Lewis Carroll’s two Alice books have given generously over the years to painters, film-makers and composers, and here she is again, in Gerald Barry’s new opera. Alice’s “eat me, drink me” instructions are supposed to be evidence of the books’ drug-induced fantasy, and you do wonder what the composer might have ingested to produce such a hallucinogenic, off-beam work.
Barry’s previous opera, The Importance of Being Earnest, had set a high level of subversion, which his Alice’s Adventures Under Ground – Carroll’s original working title for the ‘Wonderland’ book – continues in much the same style, bringing together parody, delirium and broad comedy in a brief (about fifty-five minutes), sustained and fantastic eruption. Presumably, now that it has had its concert-performance Euro-premiere – the world premiere was in Los Angeles last week – directors will be lining up to stage it, although the vocal and instrumental writing is so vivid that any staging would have its work cut out keeping up – the pace is as anarchic and cinematic as, say, a Tom and Jerry cartoon.
As with the Oscar Wilde opera, Barry has again run riot with one of the totems of the English language – and this time a character cherished by generations of children – and doesn’t so much interpret it as shock it into submission. Set pieces and familiar characters like the Mad Hatter’s Tea Party, the croquet match, Queens red and white, the Duchess and the Cheshire Cat give an illusion of security which is then thoroughly debagged by Barry’s acute penchant for the absurd and the surreal. He puts the Jabber into Jabberwocky by setting it in Russian, German, French and Italian as well as ‘English’, and, as in the Wilde opera, he again presses Beethoven’s ‘Ode to Joy’ into service; and I think I heard the word-obsessed Humpty Dumpty wistfully sending up the “Is this it all?” close to Britten’s The Rape of Lucretia.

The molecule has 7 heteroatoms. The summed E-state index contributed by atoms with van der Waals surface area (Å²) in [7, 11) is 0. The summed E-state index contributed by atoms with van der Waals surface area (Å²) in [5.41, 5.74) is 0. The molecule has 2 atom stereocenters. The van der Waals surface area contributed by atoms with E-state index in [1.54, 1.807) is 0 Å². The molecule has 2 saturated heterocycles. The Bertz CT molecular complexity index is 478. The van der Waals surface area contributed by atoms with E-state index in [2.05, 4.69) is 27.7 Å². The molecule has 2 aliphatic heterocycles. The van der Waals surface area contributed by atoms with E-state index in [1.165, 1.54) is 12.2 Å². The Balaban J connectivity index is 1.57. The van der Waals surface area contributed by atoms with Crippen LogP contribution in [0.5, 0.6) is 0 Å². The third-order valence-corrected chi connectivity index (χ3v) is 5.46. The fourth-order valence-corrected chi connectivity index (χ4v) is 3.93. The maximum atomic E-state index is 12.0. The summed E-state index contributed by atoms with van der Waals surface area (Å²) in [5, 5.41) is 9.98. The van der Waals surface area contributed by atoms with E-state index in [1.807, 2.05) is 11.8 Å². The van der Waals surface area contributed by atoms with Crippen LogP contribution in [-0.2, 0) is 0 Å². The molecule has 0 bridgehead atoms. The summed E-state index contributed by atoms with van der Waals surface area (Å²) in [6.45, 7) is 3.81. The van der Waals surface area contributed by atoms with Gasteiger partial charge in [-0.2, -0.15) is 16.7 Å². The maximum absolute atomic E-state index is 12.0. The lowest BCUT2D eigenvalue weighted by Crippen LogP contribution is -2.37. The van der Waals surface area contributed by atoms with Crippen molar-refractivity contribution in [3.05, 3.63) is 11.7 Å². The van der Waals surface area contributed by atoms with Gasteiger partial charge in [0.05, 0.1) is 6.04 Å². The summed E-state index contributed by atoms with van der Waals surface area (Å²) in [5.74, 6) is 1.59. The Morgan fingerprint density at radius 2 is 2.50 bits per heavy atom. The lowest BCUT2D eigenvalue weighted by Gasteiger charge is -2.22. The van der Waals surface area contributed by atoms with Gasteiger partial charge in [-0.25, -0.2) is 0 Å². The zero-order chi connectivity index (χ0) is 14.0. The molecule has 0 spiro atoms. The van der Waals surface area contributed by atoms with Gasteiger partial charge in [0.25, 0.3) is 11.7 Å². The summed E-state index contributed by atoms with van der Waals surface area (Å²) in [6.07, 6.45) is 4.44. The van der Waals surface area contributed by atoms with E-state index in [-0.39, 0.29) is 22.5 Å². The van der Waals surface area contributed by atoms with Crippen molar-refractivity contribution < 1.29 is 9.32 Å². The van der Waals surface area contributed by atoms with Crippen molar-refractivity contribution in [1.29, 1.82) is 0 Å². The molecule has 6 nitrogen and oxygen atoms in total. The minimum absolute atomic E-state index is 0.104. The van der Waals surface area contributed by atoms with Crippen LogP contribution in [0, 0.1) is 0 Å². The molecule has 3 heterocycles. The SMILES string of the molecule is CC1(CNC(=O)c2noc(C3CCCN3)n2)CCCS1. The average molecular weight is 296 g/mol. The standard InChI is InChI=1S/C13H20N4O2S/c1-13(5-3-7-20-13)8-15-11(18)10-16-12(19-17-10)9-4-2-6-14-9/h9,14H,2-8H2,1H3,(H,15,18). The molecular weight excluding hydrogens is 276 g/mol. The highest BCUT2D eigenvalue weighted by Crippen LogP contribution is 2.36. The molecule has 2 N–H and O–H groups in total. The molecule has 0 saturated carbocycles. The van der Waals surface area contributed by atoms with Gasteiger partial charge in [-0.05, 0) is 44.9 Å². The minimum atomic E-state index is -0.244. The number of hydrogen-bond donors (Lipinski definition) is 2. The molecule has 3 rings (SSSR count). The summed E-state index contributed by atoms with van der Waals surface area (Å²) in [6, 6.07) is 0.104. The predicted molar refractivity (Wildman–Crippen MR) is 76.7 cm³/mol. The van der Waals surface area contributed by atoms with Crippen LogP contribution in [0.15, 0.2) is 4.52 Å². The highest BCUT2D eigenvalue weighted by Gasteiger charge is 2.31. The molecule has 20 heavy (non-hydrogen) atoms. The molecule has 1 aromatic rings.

There are, no doubt, hundreds more allusions, as Barry applies his influences before moving swiftly on. At the start, you think he has gone all John Adams minimalist as Alice and the orchestra outdo each other in arpeggios, but the impression quickly disintegrates and reforms. How he keeps up such a hyperactive degree of constant destabilisation is anyone’s guess. The result hovers between extremes of elation and exhaustion, but there are sufficient silences and other moments of repose to make you question Barry’s motives all over again – which is quite an achievement.
Recent Alice operas by Will Todd and Unsuk Chin have made her a fixed point of sanity, but here she is completely folded into its bizarre, off-beam logic. Alice was brilliantly performed by Barbara Hannigan, making neat work of the music’s impossible range and virtuosity. She was dressed as a wild riff on Alice’s blue-and-white Victorian outfit and communicated her sense of outrage with abandon. With the six other singers covering some fifty characters, the mezzo Allison Cook, with a top range every bit as startling as Hannigan’s, went over the top as caricature Red Queen autocrat, and the contralto Hilary Summers included an adorable Dormouse and imperious White Queen. The four men seemed rather subdued by the power-trio of women. Tenors Allan Clayton and Peter Tantsits coped magnificently with Barry’s constant high-voice demands, Mark Stone was a memorable Cheshire Cat and Joshua Bloom’s Humpty Dumpty was strangely touching.
Thomas Adès, who continues to champion Barry’s music and, one imagines, has some sympathy with Barry’s style, encouraged the Britten Sinfonia’s delirious best in some astonishingly rebarbative and brilliant playing.
- Recorded by BBC Radio 3 for broadcast on Saturday 14 January 2017 during on Hear and Now